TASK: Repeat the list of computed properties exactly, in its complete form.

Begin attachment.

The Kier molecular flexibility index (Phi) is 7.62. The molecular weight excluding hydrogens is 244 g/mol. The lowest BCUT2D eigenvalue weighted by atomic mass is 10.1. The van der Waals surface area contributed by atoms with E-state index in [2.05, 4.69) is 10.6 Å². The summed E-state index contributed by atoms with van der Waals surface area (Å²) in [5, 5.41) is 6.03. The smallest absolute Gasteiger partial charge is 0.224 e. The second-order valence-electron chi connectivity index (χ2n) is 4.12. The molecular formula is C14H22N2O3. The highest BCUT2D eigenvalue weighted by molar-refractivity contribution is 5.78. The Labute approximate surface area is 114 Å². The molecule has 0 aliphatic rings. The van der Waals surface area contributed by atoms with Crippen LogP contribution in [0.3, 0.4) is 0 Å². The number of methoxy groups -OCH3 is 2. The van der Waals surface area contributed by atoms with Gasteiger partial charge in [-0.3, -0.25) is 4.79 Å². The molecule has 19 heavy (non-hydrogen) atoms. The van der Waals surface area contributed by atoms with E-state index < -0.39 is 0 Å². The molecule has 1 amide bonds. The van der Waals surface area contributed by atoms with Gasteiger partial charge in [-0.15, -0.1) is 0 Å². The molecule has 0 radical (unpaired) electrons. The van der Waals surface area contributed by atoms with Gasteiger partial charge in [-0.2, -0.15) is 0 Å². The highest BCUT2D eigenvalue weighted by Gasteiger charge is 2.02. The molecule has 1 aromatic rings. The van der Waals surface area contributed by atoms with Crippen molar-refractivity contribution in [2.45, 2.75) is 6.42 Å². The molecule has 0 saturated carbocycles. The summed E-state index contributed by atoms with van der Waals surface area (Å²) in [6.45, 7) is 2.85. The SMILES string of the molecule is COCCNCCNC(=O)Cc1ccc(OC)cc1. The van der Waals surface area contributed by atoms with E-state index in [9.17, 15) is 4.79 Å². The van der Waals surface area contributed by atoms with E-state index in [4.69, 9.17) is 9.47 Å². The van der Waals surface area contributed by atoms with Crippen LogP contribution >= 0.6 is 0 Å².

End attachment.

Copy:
The Kier molecular flexibility index (Phi) is 7.62. The molecular weight excluding hydrogens is 244 g/mol. The lowest BCUT2D eigenvalue weighted by atomic mass is 10.1. The van der Waals surface area contributed by atoms with E-state index in [2.05, 4.69) is 10.6 Å². The summed E-state index contributed by atoms with van der Waals surface area (Å²) in [5, 5.41) is 6.03. The smallest absolute Gasteiger partial charge is 0.224 e. The second-order valence-electron chi connectivity index (χ2n) is 4.12. The molecular formula is C14H22N2O3. The highest BCUT2D eigenvalue weighted by molar-refractivity contribution is 5.78. The Labute approximate surface area is 114 Å². The molecule has 0 aliphatic rings. The van der Waals surface area contributed by atoms with Crippen LogP contribution in [0.3, 0.4) is 0 Å². The number of methoxy groups -OCH3 is 2. The van der Waals surface area contributed by atoms with Gasteiger partial charge in [-0.3, -0.25) is 4.79 Å². The molecule has 19 heavy (non-hydrogen) atoms. The van der Waals surface area contributed by atoms with E-state index < -0.39 is 0 Å². The molecule has 1 amide bonds. The van der Waals surface area contributed by atoms with Gasteiger partial charge in [-0.15, -0.1) is 0 Å². The molecule has 0 radical (unpaired) electrons. The van der Waals surface area contributed by atoms with Gasteiger partial charge in [-0.2, -0.15) is 0 Å². The highest BCUT2D eigenvalue weighted by Gasteiger charge is 2.02. The molecule has 1 aromatic rings. The van der Waals surface area contributed by atoms with Crippen molar-refractivity contribution in [2.45, 2.75) is 6.42 Å². The molecule has 0 saturated carbocycles. The summed E-state index contributed by atoms with van der Waals surface area (Å²) in [6.45, 7) is 2.85. The SMILES string of the molecule is COCCNCCNC(=O)Cc1ccc(OC)cc1. The van der Waals surface area contributed by atoms with E-state index in [9.17, 15) is 4.79 Å². The van der Waals surface area contributed by atoms with E-state index in [4.69, 9.17) is 9.47 Å². The van der Waals surface area contributed by atoms with Crippen LogP contribution >= 0.6 is 0 Å².